When the Tesla name is mentioned, you immediately think expensive high-end electric vehicles, but the Model 3 is Elon Musk’s smaller, simplier and most affordable car yet. Designed and built as the world’s first mass-market electric vehicle, it is a critical step in Tesla’s mission to accelerate the world’s transition to sustainable energy.
The Model 3 combines industry-leading powertrain efficiency, aerodynamics and chassis technology to deliver the longest range of any comparable electric saloon. The Model 3’s powertrain technology has been designed for ultra-high endurance, and Tesla has proven its technology over more than 10 billion miles of real-world driving across its global fleet of vehicles.
It comes in either rear or all-wheel-drive formats, with acceleration and performance that are just as impressive as its larger siblings. The exterior design of the Tesla Model 3 is very distinctive with its low nose and tapering rear, and it shares the subdued styling of the Model S and Model X SUV. It has the appearance of a hatchback but is a compact saloon styling with a boot space of 542-litres, but this can be expanded by dropping the split-folding rear seat backs.
There is no key to open the car but rather a slim RFID card (similar in size to a credit card) which is used by pressing it against the card reader spot on the B-pillar to allow access to the car, or you can access it via your smartphone. Once this RFID card makes contact with the senor, the slim door handles open, while the doors open inside with a simple door switch that looks like an electric window button. This RFID card must then be placed in a cradle where, once placed, the car will automatically start.
The cabin of the Tesla Model 3 is roomy and minimalist in its design, and the full-length glass sunroof makes it bright and airy. There are no buttons on the centre console, just a sleek dash with full-width air vents and a pair of roller-knobs on the steering wheel, four window switches on the door and the usual electric adjusters on the front seats.
The cabin boasts a huge 15-inch landscape touchscreen which is easy to read, laid out sensibly and responds to input requests quickly. Similarly, the satellite navigation, which is based on Google Maps, is easy to use, while Tesla has redesigned the centre console to now feature fixed inductive charging mats for two smartphones, which is wrapped in luxurious microsuede. Tesla cars regularly receive over the-the-air sofware updates that add new features, increased performance and enhance existing functionality via Wi-Fi.
My test car was the Model 3 Long Range Dual Motor All-Wheel Drive finished in Red Multi-Coat paint with 19” sports wheels with a Black and White Premium interior. The Model 3 gains speed smoothly and silently, with the eletric motor providing strong power.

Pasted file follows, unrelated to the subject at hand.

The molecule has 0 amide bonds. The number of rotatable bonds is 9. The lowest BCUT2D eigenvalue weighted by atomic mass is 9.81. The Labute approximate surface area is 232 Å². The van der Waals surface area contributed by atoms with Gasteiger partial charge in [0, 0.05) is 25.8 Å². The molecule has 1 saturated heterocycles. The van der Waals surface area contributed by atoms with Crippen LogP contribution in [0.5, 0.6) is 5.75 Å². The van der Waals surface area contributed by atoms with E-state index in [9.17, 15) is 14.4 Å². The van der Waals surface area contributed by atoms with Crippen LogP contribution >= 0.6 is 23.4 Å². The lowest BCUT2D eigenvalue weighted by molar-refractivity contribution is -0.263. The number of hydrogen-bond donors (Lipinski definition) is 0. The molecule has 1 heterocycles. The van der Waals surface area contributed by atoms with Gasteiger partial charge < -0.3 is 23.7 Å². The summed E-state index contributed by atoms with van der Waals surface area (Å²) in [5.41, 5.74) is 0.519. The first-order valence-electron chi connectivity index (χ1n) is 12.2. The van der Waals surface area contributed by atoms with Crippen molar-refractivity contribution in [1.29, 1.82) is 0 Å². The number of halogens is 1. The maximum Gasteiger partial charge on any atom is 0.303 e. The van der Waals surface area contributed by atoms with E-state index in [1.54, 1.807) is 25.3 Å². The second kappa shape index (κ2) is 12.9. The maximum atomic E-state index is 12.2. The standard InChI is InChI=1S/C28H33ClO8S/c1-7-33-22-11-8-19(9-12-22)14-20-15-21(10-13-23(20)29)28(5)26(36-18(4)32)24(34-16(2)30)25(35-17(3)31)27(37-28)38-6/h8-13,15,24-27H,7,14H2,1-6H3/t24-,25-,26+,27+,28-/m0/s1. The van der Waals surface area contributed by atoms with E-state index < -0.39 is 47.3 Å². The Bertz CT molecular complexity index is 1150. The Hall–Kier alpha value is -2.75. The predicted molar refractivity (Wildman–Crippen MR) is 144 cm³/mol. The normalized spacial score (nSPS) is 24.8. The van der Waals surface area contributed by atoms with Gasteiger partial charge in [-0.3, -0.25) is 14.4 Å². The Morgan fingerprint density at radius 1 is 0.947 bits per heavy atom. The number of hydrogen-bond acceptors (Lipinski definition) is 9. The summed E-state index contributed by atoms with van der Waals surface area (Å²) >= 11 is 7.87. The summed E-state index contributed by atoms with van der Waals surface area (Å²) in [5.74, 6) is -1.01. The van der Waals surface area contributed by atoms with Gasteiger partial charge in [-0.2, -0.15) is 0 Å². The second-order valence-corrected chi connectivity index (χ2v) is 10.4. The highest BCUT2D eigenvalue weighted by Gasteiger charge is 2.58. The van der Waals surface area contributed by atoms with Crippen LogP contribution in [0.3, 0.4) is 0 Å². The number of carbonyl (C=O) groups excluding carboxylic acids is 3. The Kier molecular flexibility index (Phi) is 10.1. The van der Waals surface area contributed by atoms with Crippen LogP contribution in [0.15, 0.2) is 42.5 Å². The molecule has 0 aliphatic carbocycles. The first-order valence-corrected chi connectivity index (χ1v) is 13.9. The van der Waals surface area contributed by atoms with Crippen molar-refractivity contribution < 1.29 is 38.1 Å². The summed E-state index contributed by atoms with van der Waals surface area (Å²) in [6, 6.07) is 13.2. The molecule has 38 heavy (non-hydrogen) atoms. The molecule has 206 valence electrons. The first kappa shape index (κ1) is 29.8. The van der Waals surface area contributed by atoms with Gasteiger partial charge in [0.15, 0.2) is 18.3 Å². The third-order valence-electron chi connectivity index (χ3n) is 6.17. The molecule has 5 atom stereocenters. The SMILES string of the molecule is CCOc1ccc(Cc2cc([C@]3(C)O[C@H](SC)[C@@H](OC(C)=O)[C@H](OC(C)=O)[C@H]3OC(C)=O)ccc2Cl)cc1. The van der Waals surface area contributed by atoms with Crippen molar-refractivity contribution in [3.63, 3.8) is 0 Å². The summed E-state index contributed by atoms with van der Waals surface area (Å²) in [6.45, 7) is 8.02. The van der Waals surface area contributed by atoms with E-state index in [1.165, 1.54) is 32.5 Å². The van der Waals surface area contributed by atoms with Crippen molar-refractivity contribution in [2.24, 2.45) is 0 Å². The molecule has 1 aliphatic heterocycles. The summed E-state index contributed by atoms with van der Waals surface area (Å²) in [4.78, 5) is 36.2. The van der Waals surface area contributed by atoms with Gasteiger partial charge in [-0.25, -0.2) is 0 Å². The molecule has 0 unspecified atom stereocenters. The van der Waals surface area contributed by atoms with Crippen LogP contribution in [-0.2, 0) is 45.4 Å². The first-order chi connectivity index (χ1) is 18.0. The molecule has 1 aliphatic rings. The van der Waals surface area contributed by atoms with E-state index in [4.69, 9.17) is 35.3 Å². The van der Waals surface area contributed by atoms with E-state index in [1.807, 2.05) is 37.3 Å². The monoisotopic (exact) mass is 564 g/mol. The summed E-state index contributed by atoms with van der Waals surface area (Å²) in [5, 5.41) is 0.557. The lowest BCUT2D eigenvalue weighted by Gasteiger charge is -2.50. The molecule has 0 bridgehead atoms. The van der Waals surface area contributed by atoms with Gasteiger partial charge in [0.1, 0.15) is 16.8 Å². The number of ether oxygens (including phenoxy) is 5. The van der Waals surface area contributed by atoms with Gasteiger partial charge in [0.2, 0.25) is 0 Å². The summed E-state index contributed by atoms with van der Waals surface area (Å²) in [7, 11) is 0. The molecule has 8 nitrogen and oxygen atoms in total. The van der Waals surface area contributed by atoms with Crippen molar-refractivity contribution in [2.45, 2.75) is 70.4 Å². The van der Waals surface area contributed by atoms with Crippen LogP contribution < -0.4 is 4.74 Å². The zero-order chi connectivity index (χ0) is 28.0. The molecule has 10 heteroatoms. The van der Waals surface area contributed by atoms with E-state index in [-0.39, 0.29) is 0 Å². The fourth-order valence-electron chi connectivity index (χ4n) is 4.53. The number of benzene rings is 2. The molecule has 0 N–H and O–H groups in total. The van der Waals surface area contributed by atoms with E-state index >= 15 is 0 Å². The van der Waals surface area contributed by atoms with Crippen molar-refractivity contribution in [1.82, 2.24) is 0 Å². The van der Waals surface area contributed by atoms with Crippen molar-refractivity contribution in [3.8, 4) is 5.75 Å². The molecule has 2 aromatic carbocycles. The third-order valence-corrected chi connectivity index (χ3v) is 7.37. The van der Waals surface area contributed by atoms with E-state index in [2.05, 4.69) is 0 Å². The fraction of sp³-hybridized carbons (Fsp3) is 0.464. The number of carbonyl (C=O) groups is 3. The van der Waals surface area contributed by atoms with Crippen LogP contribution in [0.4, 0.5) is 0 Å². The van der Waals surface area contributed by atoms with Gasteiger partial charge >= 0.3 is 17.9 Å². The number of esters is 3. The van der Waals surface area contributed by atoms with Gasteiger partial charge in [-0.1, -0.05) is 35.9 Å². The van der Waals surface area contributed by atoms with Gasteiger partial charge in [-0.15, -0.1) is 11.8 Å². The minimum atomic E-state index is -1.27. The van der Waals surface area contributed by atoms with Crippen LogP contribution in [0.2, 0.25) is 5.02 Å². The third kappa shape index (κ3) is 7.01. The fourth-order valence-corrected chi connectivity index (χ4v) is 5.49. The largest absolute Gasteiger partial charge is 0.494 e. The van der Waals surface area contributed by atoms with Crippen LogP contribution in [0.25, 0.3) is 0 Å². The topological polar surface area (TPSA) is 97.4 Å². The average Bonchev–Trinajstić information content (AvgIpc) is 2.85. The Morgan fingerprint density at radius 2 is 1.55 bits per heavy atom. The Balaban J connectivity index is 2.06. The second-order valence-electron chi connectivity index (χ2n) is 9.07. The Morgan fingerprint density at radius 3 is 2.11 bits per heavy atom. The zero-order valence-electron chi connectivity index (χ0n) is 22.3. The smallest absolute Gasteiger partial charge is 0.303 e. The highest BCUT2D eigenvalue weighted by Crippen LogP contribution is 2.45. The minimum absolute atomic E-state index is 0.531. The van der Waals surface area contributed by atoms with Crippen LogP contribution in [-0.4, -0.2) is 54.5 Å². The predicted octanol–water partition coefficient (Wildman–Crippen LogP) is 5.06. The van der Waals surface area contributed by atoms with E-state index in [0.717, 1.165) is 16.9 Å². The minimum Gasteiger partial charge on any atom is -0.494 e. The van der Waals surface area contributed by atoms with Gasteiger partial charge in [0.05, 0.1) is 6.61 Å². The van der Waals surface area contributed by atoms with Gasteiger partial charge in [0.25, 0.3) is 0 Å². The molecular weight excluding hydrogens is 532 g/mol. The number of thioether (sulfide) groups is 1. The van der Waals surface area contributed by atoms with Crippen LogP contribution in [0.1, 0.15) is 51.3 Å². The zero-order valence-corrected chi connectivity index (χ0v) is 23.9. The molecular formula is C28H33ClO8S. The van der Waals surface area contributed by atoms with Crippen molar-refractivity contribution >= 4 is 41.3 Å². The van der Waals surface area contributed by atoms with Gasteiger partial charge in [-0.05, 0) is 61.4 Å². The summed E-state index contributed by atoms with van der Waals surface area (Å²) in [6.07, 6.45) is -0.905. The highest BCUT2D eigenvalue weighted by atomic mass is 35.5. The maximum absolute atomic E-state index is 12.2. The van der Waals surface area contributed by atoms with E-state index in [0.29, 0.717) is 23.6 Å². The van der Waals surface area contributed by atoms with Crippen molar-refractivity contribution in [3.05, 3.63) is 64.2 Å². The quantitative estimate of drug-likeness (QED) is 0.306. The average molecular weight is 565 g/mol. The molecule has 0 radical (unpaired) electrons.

The Model 3 carries its battery under the floor, resulting in a low center of gravity, which helps it change direction crisply and makes it feel planted on the road, and stable in corners. The steering is precise and well weighted, with three different settings that adjust the level of steering effort.
The Model 3 doesn’t use air springs or adaptive dampers, but like traditional sporting saloons, it uses passively-damped coil springs at each corner. As a result, the ride quality in the Model 3 is impressive, as is its outright performance from a standing start, or when overtaking. The Model 3’s smooth and progressive brakes are powerful too, and the car’s considerable weight is kept under control thanks to low-slung batteries, and well judged chassis tuning.
The Model 3 is built for safety, with standard active safety features and hardware built to provide visibility that a driver cannot access alone. Eight surround cameras allow for 360-degree vision, while twelve ultrasonic sensors provide detection of surrounding objects. Forward-facing radars see through heavy rain, fog, dust, and beyond the vehicle ahead - helping to prevent accidents by providing simultaneous visibility in every direction. The Model 3 achieved a 5-star Euro NCAP safety rating in every category, with the highest ever score in the latest Safety Assist tests.
All Tesla cars comes standard with advanced hardware capable of providing Autopilot features today, for functions such as steering, accelerating and braking; and full self-driving capabilities in the future through software updates designed to improve functionality over time
Electric vehicles are less expensive to fuel than petrol powered vehicles, with the cost of electricity up to seven times lower than petrol. Teslas also require significantly less maintenance than traditional vehicles due to their reduced mechanical complexity and fewer moving parts. With no annual service required, owners only need to bring their cars in to check certain components at specific intervals, keeping vehicles on the road for longer and eliminating the need for annual service checkups.
Additionally, electric vehicle (EV) incentives currently in place include 0% BIK for company car drivers, an SEAI plug-in grant for personal purchases (of up to €5,000), and an SEAI grant of up to €600 toward the installation of an EV Home Wall Charger.
Pricing for the Tesla Model 3 starts at €48,990 (including an SEAI grant of up to €5,000). Tesla offers a four year/80,000km limited warranty and an eight year/160,000km limited warranty on the battery and drive unit.
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